There's good news for this year's college graduates: They should fare better in the job market than the class of 2011.
The 1.7 million college seniors about to graduate this year can expect an increase in job opportunities as businesses will likely ramp up hiring for entry-level positions this year, according to a new report by global outplacement firm Challenger, Gray & Christmas. Finance, engineering and computer science are among the fields that are projected to experience a growth rate of 20 percent or higher and gain 50,000 or more jobs in the next couple of years.
The projected increase in hiring comes as young people are suffering disproportionately in a weak labor market. Half of young college graduates are either unemployed or underemployed, according to the Associated Press.
Since the most recent employment gains were reportedly in low-paying jobs such as retail and temporary work, the new indication that firms are hiring in higher-paying positions appears especially promising.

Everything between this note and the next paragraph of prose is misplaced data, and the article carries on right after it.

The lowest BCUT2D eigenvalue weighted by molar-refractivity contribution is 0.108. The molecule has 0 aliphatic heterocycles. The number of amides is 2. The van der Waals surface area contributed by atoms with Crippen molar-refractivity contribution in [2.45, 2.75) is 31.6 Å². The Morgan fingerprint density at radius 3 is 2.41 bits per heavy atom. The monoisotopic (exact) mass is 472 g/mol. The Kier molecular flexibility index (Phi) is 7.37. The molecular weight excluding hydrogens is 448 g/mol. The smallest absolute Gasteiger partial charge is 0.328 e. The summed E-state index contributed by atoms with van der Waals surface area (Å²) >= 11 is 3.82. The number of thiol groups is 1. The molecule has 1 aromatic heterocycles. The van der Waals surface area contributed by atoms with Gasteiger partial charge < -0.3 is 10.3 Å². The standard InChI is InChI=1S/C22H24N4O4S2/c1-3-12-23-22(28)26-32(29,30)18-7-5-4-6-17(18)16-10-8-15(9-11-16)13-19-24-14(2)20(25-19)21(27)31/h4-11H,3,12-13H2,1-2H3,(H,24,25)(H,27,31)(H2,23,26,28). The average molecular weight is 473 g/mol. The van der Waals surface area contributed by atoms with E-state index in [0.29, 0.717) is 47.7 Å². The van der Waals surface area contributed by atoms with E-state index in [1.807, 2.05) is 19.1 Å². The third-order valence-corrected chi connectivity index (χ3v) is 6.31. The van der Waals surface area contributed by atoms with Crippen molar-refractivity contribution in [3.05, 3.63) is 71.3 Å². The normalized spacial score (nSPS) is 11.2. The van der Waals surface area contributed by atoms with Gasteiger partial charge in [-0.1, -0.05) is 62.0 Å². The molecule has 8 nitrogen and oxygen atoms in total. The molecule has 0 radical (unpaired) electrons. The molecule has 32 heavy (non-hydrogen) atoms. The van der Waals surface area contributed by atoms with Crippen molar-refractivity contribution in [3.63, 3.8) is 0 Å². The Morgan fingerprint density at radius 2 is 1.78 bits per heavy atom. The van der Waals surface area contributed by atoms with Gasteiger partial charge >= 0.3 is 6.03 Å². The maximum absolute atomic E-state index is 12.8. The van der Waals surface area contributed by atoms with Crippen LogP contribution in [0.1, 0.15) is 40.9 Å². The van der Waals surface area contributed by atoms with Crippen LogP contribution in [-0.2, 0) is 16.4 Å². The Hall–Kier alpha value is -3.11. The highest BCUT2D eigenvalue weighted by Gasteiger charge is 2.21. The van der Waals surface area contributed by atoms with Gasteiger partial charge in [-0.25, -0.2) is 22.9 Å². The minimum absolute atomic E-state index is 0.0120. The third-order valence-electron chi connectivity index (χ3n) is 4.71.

Despite the improved outlook, the rate of job growth for recent grads since the recovery is slowing down. Employers are planning to hire 10 percent more spring graduates this year compared to 2011, according to a recent survey by the National Association of Colleges and Employers. But that is lower than the 21 percent increase in expected hiring during 2011 over the class of 2010.
And, not all college graduates will have an equal shot in the job market. What students majored in college really does matter. Many of the positions experiencing the largest amount of projected growth are in fields relating to mathematics or computer science. Furthermore, Challenger's analysis comes amid other reports that wage inequality between college majors is increasing. The earnings of math, science and computer science students on their first jobs have grown five times the rate of humanities students' salaries.
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